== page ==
New York City plans to pay Ubers, Lyfts and MetroCards to get tens of thousands of students to school if it fails to reach an agreement with the yellow bus drivers’ union, officials said Monday.
Big Apple Schools Chancellor David Banks outlined the costly replacement plan, which includes the cost of thousands of ridesharing services for disabled students and immigrant children — and their parents — to and from school during drop-off and pick-up times.
Still, he said he remains “hopeful” that an agreement can be reached with Amalgamated Transit Union Chapter 1181 before the first day of school on Sept. 7.
“We are pushing for a solution before the start of the school year. In the meantime, we are w“We are working hard to plan and make families aware of any alternative transport services we will provide in the event of a strike.” Banks said in a statement.
A city school bus drivers’ strike would be the first in a decade and would affect more than 80,000 students on 4,400 routes across the five boroughs.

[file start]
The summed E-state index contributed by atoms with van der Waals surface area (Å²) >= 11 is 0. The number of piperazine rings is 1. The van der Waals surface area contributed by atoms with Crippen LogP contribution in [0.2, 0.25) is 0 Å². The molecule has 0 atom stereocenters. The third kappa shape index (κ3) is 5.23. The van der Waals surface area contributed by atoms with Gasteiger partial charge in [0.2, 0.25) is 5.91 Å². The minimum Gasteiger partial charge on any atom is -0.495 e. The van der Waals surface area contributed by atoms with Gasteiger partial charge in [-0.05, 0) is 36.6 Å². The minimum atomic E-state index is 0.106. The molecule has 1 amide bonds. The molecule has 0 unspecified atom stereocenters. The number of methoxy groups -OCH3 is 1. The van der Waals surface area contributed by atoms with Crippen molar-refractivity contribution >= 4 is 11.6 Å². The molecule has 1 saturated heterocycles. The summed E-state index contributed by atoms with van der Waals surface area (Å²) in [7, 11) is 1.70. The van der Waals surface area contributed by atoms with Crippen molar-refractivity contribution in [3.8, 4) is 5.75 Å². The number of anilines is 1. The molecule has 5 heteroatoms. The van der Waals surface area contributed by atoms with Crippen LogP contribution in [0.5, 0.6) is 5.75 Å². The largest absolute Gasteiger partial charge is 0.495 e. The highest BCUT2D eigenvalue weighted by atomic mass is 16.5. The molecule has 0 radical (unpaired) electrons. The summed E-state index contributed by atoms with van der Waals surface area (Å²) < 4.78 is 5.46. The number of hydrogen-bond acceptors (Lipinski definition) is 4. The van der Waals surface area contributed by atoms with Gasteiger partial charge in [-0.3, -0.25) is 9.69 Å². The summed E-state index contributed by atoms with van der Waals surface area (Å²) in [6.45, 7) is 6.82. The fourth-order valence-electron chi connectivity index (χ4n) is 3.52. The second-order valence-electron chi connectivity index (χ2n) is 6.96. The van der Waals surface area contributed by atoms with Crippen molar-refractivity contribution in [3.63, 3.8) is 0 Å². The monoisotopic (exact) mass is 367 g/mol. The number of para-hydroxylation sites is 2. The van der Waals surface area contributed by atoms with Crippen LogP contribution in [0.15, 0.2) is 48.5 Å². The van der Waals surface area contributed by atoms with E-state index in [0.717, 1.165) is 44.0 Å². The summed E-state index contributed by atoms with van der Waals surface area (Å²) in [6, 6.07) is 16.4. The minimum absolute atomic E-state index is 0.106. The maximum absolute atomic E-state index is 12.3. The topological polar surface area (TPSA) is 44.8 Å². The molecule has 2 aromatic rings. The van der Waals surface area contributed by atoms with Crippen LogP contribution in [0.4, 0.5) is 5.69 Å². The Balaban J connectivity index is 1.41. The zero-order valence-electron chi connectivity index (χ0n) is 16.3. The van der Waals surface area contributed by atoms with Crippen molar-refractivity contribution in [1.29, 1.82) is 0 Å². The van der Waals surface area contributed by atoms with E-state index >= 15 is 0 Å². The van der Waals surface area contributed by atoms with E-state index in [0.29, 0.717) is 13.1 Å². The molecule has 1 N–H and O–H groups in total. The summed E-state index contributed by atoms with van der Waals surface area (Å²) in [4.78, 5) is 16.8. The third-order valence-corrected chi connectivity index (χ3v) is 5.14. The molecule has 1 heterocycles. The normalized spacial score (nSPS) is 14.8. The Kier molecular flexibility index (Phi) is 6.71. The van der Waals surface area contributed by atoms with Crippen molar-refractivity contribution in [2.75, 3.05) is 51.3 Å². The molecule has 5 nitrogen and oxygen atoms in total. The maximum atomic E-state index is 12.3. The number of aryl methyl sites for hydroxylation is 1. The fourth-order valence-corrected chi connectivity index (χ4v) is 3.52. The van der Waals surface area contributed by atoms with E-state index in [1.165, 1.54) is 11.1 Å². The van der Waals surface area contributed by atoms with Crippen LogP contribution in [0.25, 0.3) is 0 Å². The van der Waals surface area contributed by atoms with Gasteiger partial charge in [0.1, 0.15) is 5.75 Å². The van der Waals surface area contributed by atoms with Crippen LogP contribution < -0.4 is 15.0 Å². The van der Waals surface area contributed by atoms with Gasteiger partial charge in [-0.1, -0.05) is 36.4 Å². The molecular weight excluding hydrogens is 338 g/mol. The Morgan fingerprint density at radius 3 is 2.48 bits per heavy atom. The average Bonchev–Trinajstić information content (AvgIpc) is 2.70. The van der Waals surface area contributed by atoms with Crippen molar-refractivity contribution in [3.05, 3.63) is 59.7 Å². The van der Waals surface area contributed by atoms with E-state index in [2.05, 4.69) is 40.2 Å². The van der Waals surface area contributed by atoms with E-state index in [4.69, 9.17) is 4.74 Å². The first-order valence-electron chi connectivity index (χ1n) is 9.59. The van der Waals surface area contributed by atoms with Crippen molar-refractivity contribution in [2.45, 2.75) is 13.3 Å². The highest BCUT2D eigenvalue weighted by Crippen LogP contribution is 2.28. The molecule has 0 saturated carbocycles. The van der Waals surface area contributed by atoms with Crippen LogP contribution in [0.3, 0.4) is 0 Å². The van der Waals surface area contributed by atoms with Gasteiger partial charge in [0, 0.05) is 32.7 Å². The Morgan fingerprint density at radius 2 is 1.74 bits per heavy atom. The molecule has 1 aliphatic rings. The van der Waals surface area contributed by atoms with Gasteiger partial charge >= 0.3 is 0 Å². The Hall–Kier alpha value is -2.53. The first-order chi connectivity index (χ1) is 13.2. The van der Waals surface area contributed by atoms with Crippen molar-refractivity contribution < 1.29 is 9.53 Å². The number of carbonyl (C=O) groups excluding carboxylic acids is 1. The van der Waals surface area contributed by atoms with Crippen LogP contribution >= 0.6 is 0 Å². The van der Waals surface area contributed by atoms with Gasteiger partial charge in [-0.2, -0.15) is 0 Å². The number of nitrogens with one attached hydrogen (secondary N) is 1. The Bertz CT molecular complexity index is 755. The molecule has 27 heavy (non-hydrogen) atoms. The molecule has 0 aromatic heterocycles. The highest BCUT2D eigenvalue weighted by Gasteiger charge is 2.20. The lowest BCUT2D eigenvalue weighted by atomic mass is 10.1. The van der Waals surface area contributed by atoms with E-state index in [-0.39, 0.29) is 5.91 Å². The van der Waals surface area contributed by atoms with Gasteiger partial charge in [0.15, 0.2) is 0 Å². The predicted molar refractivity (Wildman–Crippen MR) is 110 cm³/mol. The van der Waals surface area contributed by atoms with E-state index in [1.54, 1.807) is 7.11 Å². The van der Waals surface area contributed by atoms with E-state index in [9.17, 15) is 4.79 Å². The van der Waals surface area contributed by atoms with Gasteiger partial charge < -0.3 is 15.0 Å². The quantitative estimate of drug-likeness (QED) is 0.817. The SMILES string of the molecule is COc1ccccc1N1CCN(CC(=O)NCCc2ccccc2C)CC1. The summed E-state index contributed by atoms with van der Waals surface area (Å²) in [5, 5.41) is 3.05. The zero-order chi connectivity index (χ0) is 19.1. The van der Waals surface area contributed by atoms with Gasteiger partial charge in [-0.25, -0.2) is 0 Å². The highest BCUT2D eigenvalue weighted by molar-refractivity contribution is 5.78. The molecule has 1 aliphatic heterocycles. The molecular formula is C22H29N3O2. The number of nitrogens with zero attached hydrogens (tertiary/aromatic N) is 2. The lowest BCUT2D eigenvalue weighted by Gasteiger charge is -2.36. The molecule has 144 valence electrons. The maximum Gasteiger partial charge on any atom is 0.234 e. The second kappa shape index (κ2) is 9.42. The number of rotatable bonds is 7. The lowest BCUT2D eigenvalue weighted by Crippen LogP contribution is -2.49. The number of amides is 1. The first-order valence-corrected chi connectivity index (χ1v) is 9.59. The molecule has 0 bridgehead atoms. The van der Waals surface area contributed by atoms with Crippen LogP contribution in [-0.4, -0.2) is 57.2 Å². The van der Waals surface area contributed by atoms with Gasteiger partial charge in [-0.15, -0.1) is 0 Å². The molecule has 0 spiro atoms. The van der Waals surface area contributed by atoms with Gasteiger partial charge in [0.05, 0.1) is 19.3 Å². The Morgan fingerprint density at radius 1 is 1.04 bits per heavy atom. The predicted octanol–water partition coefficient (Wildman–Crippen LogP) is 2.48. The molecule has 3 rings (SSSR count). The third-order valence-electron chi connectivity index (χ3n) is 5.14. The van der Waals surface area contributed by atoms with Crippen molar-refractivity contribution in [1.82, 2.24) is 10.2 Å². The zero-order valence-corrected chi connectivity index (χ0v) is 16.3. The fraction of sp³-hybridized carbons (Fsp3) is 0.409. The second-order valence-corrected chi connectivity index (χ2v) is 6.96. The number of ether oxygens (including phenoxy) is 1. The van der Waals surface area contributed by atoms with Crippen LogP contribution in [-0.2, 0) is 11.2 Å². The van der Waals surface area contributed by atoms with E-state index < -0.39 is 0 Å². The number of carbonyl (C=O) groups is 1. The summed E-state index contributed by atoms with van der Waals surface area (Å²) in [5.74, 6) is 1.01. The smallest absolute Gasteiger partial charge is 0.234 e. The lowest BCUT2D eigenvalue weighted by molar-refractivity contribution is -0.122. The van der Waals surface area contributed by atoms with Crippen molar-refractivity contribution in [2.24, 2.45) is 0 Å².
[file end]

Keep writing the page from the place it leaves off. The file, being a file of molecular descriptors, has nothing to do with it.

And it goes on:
Should drivers go on strike, the city’s Department of Education announced it would give every family the option to obtain emergency MetroCards, which provide four trips with transfers — for a student and a guardian — between 5:30 a.m. and 8 a.m are on weekdays at 10:00 a.m. The schools are responsible for the distribution of the cards.
families who have a student with a disability, which accounts for approximately 25,000 of the student population, Eligible for refunds of up to $200 per day when they take taxis, ridesharing, or use their own cars to take students to school.
The reimbursement rate is 58 cents per mile.
The DOE will also prepay for rides to bring some of these students to and from school with their parents. Parents can then use these rides to commute to work and back to school to pick up their children in the evening.
students in temporary housing, including for migrants, or in foster families According to the DOE’s website, they are entitled to ridesharing.
“Working families across New York City shouldn’t and don’t have to worry about taking their kids to school every day,” Mayor Eric Adams said in a statement. “This administration is here to ensure that our children can continue their education without interruption.”
The city says it’s also exploring other options a little over a week before the start of the new year.
Local 1181, which voted earlier this summer to strike if no deal is reached, declined to comment on The Post on Monday.